Back to Journals » Neuropsychiatric Disease and Treatment » Volume 12

Exercise is medicine for patients with major depressive disorders : but only if the “pill” is taken!

Authors Gerber M, Holsboer-Trachsler E, Pühse U, Brand S

Received 15 April 2016

Accepted for publication 3 June 2016

Published 5 August 2016 Volume 2016:12 Pages 1977—1981

DOI https://doi.org/10.2147/NDT.S110656

Checked for plagiarism Yes

Review by Single-blind

Peer reviewers approved by Dr Lucy Goodman

Peer reviewer comments 3

Editor who approved publication: Dr Roger Pinder


Markus Gerber,1 Edith Holsboer-Trachsler,2 Uwe Pühse,3 Serge Brand1,2

1Department of Sport, Exercise and Health, Division of Sport and Psychosocial Health, University of Basel, 2Center for Affective, Stress and Sleep Disorders, Psychiatric Clinics of the University of Basel, 3Department of Sport, Exercise and Health, Division of Sport and Health Pedagogy, University of Basel, Basel, Switzerland

Abstract:
Major depressive disorders (MDDs) are a widespread and burdensome mental illness associated with a high comorbidity with other conditions and a significantly reduced life expectancy compared to the general population. Therefore, targeted actions are needed to improve physical health in people with MDDs, in addition to ongoing efforts to enhance psychological well-being. Meanwhile, the positive effects of exercise training on the treatment of MDDs are well documented, while compelling evidence exists that exercise interventions can improve cardiorespiratory fitness in clinically meaningful ways. On the flipside, the long-term effects of exercise therapy are still not well documented, and recent studies suggest that initial improvements in MDDs dissipate if regular exercise participation is discontinued after the end of interventions. A recent survey among Swiss psychiatric hospitals further shows that all institutions provide some form of physical activity and exercise program. However, only a limited number of patients participate in these programs, mainly because participation is voluntary and no particular efforts are undertaken to engage patients with the lowest physical activity levels. We argue that more systematic efforts are needed to fully exploit the potential of physical activity and exercise programs in psychiatric care. We also emphasize that initiating and maintaining regular physical activity among psychiatric patients is a major challenge because specific dysfunctional cognitive–emotional processes might interfere with their capacity to self-regulate health-related behaviors. Specifically, we claim that behavioral skill training should be used to support patients with MDDs in overcoming barriers to initiating and maintaining physical activity. Moreover, we suggest that the assessment of physical activity and cardiorespiratory fitness should become routine in psychiatric practice.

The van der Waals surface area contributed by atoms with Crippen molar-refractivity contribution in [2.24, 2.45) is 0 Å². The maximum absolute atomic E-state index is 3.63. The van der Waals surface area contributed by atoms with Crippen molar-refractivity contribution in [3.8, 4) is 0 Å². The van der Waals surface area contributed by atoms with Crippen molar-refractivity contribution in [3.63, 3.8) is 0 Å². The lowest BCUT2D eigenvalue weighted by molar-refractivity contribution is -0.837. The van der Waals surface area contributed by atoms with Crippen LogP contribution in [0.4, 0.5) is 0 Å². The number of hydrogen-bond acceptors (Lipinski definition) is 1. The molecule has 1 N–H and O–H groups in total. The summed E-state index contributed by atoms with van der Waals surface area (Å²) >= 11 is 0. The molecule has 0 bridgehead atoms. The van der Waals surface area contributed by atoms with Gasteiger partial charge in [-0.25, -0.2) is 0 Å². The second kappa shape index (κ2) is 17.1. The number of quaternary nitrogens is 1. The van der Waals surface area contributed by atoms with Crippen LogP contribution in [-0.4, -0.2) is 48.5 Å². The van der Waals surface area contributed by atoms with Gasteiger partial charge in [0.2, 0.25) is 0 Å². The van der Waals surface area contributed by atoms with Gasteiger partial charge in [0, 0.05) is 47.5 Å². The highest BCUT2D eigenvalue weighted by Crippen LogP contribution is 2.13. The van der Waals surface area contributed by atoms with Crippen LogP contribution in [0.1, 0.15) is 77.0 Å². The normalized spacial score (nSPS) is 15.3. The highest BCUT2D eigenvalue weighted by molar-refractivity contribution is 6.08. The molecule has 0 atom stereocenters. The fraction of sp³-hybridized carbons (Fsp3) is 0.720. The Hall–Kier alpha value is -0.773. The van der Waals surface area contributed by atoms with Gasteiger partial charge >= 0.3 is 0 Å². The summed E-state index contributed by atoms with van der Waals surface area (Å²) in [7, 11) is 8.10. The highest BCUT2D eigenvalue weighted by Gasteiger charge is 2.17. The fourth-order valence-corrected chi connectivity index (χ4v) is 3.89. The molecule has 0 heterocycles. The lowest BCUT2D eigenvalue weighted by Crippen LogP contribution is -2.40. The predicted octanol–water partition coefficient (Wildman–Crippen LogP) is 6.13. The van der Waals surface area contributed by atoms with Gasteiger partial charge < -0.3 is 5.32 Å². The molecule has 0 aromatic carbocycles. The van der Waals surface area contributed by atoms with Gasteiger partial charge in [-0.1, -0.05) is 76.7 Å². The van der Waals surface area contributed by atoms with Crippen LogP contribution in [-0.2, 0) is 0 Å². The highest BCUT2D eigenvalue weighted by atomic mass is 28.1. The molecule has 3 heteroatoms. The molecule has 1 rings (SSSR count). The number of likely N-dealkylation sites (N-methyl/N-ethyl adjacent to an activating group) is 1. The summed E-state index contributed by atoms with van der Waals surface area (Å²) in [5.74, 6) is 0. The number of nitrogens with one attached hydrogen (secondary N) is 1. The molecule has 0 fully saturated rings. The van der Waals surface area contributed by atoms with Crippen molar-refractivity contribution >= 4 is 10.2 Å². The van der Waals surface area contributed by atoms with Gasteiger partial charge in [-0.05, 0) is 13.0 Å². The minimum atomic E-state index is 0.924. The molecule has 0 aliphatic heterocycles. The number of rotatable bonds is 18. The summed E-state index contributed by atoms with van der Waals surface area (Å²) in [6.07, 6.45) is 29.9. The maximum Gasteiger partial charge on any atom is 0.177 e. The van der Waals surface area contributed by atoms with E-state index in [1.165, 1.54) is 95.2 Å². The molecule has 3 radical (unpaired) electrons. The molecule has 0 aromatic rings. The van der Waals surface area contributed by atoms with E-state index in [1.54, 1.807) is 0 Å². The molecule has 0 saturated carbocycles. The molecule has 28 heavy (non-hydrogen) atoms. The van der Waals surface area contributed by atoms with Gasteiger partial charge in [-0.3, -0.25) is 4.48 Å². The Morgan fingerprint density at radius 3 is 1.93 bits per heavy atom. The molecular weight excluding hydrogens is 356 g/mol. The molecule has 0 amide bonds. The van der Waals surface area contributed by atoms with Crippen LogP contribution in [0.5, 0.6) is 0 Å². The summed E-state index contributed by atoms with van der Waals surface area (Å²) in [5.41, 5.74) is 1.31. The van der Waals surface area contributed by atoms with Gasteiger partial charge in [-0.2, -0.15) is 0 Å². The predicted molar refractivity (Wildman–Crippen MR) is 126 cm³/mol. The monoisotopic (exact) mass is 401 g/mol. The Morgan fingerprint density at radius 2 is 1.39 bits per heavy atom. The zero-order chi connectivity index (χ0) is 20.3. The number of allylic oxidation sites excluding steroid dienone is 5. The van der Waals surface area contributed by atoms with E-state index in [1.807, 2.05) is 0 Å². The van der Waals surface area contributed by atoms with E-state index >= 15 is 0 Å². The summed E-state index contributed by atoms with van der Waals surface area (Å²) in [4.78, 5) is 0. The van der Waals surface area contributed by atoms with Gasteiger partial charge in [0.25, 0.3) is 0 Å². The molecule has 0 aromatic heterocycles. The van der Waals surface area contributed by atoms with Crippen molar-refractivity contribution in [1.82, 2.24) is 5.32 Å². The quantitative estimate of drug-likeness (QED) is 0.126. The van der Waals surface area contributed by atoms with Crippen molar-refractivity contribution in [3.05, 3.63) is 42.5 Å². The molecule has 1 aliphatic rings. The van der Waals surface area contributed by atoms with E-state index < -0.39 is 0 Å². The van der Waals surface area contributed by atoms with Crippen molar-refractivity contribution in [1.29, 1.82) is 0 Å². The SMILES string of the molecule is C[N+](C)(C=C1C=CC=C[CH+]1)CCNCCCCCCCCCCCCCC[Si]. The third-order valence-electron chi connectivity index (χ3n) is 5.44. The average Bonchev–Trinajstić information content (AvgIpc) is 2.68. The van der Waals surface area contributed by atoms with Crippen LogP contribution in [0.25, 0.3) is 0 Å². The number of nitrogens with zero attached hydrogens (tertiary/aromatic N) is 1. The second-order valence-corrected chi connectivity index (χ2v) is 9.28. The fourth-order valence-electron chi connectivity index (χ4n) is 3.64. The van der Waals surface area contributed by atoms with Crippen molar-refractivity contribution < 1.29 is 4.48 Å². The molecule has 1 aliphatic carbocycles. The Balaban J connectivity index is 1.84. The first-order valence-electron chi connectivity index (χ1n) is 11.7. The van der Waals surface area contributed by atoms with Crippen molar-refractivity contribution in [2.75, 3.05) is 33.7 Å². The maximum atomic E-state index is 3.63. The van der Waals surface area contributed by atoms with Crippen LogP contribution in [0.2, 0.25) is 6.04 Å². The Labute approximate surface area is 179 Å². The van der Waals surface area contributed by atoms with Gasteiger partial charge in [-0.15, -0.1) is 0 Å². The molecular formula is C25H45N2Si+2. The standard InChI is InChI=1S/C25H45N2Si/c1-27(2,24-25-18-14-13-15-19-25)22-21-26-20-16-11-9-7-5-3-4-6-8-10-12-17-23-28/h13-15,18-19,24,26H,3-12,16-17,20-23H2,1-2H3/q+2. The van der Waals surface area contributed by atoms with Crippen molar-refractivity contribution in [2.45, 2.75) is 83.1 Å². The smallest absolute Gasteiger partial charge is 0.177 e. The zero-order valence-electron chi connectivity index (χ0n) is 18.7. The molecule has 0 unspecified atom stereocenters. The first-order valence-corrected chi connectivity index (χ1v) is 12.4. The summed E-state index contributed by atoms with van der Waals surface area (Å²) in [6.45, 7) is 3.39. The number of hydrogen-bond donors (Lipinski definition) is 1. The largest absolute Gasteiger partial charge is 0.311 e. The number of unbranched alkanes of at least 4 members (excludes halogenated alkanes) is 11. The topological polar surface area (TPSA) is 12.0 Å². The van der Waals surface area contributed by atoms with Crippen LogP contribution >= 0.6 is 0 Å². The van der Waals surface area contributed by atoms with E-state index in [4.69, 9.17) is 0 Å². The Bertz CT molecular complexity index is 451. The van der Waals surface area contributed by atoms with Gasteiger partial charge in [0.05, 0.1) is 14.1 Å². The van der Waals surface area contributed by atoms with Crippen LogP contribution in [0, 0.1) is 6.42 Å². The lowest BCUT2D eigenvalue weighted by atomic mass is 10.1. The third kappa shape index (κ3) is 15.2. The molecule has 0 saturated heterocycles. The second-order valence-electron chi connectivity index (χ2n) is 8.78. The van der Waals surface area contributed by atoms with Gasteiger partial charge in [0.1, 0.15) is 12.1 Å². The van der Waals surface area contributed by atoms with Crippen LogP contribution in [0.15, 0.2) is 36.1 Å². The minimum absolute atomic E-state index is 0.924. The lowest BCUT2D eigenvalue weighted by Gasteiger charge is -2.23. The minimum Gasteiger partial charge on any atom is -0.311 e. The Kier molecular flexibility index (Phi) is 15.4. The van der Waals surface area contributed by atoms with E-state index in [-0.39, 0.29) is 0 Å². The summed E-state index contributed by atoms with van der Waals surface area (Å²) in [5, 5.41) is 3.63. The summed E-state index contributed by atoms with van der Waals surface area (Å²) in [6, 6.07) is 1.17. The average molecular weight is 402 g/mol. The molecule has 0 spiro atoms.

Keywords: depression, counseling, comorbidities, fitness, physical activity, self-regulation
A Letter to the Editor has been received and published for this article 

Creative Commons License This work is published and licensed by Dove Medical Press Limited. The full terms of this license are available at https://www.dovepress.com/terms.php and incorporate the Creative Commons Attribution - Non Commercial (unported, v3.0) License. By accessing the work you hereby accept the Terms. Non-commercial uses of the work are permitted without any further permission from Dove Medical Press Limited, provided the work is properly attributed. For permission for commercial use of this work, please see paragraphs 4.2 and 5 of our Terms.

Download Article [PDF]  View Full Text [HTML][Machine readable]